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Combined Impact of Negative Lifestyle Factors on Cardiovascular Risk in Children : A Randomized Prospective Study

Combined Impact of Negative Lifestyle Factors on Cardiovascular Risk in Children : A Randomized Prospective Study

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MEYER, Ursina, Christian SCHINDLER, Tamara BLOESCH, Eliane SCHMOCKER, Lukas ZAHNER, Jardena J. PUDER, Susi KRIEMLER, 2014. Combined Impact of Negative Lifestyle Factors on Cardiovascular Risk in Children : A Randomized Prospective Study. In: Journal of Adolescent Health. 55(6), pp. 790-795. ISSN 1054-139X. eISSN 1879-1972

@article{Meyer2014Combi-30281, title={Combined Impact of Negative Lifestyle Factors on Cardiovascular Risk in Children : A Randomized Prospective Study}, year={2014}, doi={10.1016/j.jadohealth.2014.07.007}, number={6}, volume={55}, issn={1054-139X}, journal={Journal of Adolescent Health}, pages={790--795}, author={Meyer, Ursina and Schindler, Christian and Bloesch, Tamara and Schmocker, Eliane and Zahner, Lukas and Puder, Jardena J. and Kriemler, Susi} }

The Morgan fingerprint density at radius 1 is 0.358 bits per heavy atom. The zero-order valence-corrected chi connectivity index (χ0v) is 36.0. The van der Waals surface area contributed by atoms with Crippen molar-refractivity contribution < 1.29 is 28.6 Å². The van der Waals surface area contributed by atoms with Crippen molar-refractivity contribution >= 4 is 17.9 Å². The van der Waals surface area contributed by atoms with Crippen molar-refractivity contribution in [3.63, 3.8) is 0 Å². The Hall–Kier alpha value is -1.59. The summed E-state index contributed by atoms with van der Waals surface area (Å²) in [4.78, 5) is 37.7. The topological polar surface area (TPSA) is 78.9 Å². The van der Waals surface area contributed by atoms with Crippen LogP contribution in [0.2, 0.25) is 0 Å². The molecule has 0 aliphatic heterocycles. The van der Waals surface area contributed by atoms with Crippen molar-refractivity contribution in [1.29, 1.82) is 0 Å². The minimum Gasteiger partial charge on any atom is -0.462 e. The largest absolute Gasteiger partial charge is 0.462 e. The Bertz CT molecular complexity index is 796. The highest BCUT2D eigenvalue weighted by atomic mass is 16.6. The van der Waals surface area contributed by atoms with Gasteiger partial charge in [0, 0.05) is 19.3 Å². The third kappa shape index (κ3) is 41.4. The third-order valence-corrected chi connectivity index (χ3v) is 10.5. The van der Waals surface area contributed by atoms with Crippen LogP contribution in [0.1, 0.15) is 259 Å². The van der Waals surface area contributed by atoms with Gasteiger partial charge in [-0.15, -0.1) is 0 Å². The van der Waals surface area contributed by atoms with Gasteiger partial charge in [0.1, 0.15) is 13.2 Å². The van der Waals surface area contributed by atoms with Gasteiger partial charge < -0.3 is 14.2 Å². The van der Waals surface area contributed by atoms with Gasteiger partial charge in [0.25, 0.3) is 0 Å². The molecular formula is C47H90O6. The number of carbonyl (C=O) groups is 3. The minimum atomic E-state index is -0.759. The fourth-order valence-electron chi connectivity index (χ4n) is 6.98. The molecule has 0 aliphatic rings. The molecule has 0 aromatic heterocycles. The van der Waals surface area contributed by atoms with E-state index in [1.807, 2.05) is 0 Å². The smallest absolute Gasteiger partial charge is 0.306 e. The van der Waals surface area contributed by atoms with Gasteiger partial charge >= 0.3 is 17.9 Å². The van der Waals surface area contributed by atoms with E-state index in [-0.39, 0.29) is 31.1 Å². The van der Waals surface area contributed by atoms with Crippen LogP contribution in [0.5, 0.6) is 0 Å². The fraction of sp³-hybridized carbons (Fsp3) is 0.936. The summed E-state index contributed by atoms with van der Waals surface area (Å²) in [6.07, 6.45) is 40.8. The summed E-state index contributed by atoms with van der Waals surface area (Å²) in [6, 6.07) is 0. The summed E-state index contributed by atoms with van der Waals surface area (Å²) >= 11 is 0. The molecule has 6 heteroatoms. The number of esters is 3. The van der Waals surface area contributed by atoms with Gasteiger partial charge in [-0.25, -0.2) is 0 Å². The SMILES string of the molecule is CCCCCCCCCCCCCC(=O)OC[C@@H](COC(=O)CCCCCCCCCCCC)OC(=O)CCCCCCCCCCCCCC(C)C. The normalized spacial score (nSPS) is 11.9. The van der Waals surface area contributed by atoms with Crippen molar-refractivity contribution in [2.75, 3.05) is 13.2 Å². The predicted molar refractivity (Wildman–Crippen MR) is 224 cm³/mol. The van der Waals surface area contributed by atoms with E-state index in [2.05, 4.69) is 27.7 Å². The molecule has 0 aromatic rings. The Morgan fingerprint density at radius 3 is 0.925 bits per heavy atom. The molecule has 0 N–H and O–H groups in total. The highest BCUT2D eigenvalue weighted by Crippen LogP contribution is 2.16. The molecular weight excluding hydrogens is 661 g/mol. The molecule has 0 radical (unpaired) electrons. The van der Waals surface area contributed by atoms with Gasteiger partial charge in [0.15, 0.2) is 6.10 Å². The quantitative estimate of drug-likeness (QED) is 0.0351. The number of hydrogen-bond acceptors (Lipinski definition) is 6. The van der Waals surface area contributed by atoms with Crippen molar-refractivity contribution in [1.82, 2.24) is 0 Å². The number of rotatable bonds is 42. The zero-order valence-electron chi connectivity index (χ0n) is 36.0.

Puder, Jardena J. 2015-03-16T09:28:44Z Zahner, Lukas Puder, Jardena J. 2015-03-16T09:28:44Z eng Schindler, Christian Kriemler, Susi 2014 Zahner, Lukas Schindler, Christian Meyer, Ursina Purpose<br /><br />Negative lifestyle factors are known to be associated with increased cardiovascular risk (CVR) in children, but research on their combined impact on a general population of children is sparse. Therefore, we aimed to quantify the combined impact of easily assessable negative lifestyle factors on the CVR scores of randomly selected children after 4 years.<br /><br />Methods<br /><br />Of the 540 randomly selected 6- to 13-year-old children, 502 children participated in a baseline health assessment, and 64% were assessed again after 4 years. Measures included anthropometry, fasting blood samples, and a health assessment questionnaire. Participants scored one point for each negative lifestyle factor at baseline: overweight; physical inactivity; high media consumption; little outdoor time; skipping breakfast; and having a parent who has ever smoked, is inactive, or overweight. A CVR score at follow-up was constructed by averaging sex- and age-related z-scores of waist circumference, blood pressure, glucose, inverted high-density lipoprotein, and triglycerides.<br /><br />Results<br /><br />The age-, sex-, pubertal stage-, and social class–adjusted probabilities (95% confidence interval) for being in the highest CVR score tertile at follow-up for children who had at most one (n = 48), two (n = 64), three (n = 56), four (n = 41), or five or more (n = 14) risky lifestyle factors were 15.4% (8.9–25.3), 24.3% (17.4–32.8), 36.0% (28.6–44.2), 49.8% (38.6–61.0), and 63.5% (47.2–77.2), respectively.<br /><br />Conclusions<br /><br />Even in childhood, an accumulation of negative lifestyle factors is associated with higher CVR scores after 4 years. These negative lifestyle factors are easy to assess in clinical practice and allow early detection and prevention of CVR in childhood. Kriemler, Susi Bloesch, Tamara Schmocker, Eliane Combined Impact of Negative Lifestyle Factors on Cardiovascular Risk in Children : A Randomized Prospective Study Meyer, Ursina Schmocker, Eliane Bloesch, Tamara

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